Below is the uncorrected machine-read text of this chapter, intended to provide our own search engines and external engines with highly rich, chapter-representative searchable text of each book. Because it is UNCORRECTED material, please consider the following text as a useful but insufficient proxy for the authoritative book pages.
1 1.1 Background The rapid introduction of unmanned aircraft systems (UAS) will impact the national airspace system (NAS) and its existing stakeholders. The introduction of UAS has presented a wide range of new safety, economic, operational, regulatory, community, environmental, and infrastruc- ture challenges to airports. These risks are further complicated by the dynamic and shifting nature of UAS technologies. It is critically important that airports have the resources needed to avoid adverse impacts and maximize benefits as early as possible. 1.2 Overview of Airport Management of UAS Operations This document provides guidance for airport operators and managers to interact with UAS operations in the vicinity of airports. The demand for commercial UAS may increase signifi- cantly once advanced UAS operationsâincluding beyond visual line of sight (BVLOS) opera- tions, operations over people, and operations of multiple UAS by one pilotâare allowed through broader regulatory frameworks.1 Understanding the nature of UAS operations, platforms, and applications is a topic of interest at most, if not all, airports. The rapidly evolving regulatory framework for integration of small UAS (sUASâUAS weighing less than 55 lbs) activities has resulted in the need for guidance to inform airport opera- tors about managing UAS operations in the vicinity of their airports. Currently, 14 Code of Federal Regulations (CFR), Part 107âSmall Unmanned Aircraft Systems, allows broad commercial use of UAS in the United States for the first time. However, under Part 107, UAS operations directly over people are still prohibited unless the operator has received a waiver or other approval from FAA. sUAS aircraft may take many forms, including multi-rotor, fixed-wing, and hybrid vertical takeoff and landing with fixed-wing forward flight vehicles. Some UAS operations near airports will require the ability to fly over populated areas and therefore will require waivers to allow operations over people. As a part of managing UAS operations, it will be important for airport operators to understand the regulatory requirements and framework as well as to have the ability to obtain waivers and exemptions. This guidebook will describe the regulatory frameworks that currently exist so that airport managers and operators will be in a better position to interact with and guide UAS users who fly in their vicinity. C H A P T E R 1 Introduction 1Currently, under 14 CFR Â§ 107, only low-risk operations have been allowed. For example, under the rules sUAS must remain within visual line of sight (VLOS) of the remote pilot in command, avoid flying directly over non-participants, and include one remote pilot for each vehicle flown. However, waivers can be obtained from the FAA to authorize (as examples) beyond visual line of sight (BVLOS) operations, operations over people, and one-pilot-to-many operations if the operator demonstrates to the FAA that the operations can be performed safely (FAA, 2016).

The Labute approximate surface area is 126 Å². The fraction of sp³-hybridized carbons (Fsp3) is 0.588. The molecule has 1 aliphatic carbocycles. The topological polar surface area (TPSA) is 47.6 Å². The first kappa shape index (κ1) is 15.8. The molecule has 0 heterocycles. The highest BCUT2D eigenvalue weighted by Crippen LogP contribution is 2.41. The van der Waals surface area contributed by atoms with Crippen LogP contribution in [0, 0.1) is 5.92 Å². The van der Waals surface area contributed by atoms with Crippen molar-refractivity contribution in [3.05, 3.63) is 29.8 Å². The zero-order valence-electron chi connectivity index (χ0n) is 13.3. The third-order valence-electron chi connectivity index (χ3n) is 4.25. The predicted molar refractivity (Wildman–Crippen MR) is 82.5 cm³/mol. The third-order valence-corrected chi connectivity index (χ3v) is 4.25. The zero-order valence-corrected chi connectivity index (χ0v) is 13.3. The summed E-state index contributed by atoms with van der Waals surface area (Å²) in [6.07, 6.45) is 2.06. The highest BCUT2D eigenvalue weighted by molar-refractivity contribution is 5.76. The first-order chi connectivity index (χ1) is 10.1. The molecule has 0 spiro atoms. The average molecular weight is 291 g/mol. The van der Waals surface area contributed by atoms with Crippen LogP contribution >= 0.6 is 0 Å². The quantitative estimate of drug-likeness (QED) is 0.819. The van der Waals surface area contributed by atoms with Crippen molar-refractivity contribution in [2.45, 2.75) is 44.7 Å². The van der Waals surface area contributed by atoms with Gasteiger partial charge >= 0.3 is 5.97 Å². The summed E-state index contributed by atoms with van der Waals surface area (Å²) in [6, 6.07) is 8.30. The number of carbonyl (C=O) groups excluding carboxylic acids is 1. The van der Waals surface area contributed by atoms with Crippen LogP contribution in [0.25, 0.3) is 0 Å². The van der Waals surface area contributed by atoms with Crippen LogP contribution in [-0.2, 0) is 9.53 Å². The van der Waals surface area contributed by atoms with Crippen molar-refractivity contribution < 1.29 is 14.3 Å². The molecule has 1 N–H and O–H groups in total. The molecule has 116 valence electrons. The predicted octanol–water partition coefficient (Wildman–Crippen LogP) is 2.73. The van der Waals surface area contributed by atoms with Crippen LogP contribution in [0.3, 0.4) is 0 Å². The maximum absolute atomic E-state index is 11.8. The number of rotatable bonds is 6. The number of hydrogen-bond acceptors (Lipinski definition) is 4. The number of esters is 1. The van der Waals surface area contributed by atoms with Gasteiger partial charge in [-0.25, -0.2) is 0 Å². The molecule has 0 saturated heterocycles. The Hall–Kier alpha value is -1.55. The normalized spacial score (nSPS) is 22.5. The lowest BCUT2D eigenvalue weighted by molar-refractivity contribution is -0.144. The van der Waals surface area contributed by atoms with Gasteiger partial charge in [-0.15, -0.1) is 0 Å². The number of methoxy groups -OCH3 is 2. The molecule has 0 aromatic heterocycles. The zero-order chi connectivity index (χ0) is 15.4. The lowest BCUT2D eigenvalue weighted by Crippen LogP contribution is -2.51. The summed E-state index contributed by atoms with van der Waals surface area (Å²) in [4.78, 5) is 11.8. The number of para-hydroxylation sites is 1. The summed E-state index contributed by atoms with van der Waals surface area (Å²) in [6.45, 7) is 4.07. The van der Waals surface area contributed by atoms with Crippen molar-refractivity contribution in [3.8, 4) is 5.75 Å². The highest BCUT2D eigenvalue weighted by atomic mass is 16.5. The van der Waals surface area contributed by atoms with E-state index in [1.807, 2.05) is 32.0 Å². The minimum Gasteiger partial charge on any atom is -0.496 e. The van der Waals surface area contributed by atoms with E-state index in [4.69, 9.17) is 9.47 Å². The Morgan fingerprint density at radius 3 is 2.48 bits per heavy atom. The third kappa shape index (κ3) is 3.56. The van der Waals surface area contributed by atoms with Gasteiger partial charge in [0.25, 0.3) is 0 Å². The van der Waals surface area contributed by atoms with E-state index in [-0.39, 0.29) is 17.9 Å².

2 Airports and Unmanned Aircraft Systems 1.3 Guidebook Audience and Format The results of this guidance document represent a culmination of literature review and coor- dination interviews with aviation industry groups, government agencies, UAS manufacturers/ dealers/sellers, advocacy groups, and users. The primary audiences for this guidebook are airport operators and managers. This guidebook is organized by topics identified as relevant to UAS management by airports. It includes best practices related to airport coordination, operational planning, and contingency/ emergency standards. Additionally, it includes supporting tools, such as visual risk maps and a detailed table of authorities that delineates the roles and responsibilities of UAS management within airports. Each chapter addresses an important component of UAS management around the airport vicinity. The tables, figures, and flowcharts were developed as quick reference tools to enable airport operators and managers to understand the basic context of UAS operations and provide further resources in case more information is required. 1.4 How to Use This Guidebook This document is intended to be a high-level repository of relevant information for airport operators and managers who want to manage UAS. It provides basic information as well as links to further resources to be investigated if deeper UAS engagement is desired. Specifically, the guidebook covers basic elements of UAS operations, safety/emergency management systems, and risk factor maps. It is organized as follows: â¢ Because airport interactions with UAS are relatively new, the guidebook begins with an over- view of the basic elements of unmanned operations. Chapter 2 provides the basic require- ments for UAS operations. While these requirements are important for the UAS operator who is planning a flight, it is also equally important for the airport manager to understand these requirements as well in order to prepare for UAS operations. These include relevant regula- tions and procedures that airports should be aware of when interacting with UAS operators. â¢ Another key component of airport UAS management is with safety and emergency best prac- tices. Chapter 3 covers UAS safety and emergency management systems. Specifically, it dis- cusses UAS considerations for traditional airport safety management systems (SMSs). It also provides methods to develop a UAS contingency and emergency plan. â¢ A final aspect of UAS management that is covered in this guidebook is risk factor maps. Risk maps are a valuable tool for airports to take inventory of the elements that may present opera- tional hazards to UAS. These maps can in turn be provided by the airport to UAS operators who need to develop a better understanding of the vicinity of their operations. Chapter 4 describes the development of this map and provides a sample map that other airports can adapt to their own context. â¢ Chapter 5 describes engagement tools for airport operators to communicate these require- ments to the relevant stakeholder. This chapter provides methods to implement the guidance for UAS management that are described in Chapter 2 through Chapter 4. â¢ Chapter 6 applies the guidance and engagement methods described in the previous sections by positing some real-world example situations of when airport managers and operators may have to interact with UAS operators. These example case studies were developed based on intensive interviews with airports, UAS operators, and other stakeholders who shared experi- ences of UAS operations in the vicinity of airports. â¢ Chapter 7 provides a summary of additional engagement resources that airports can use to implement management practices.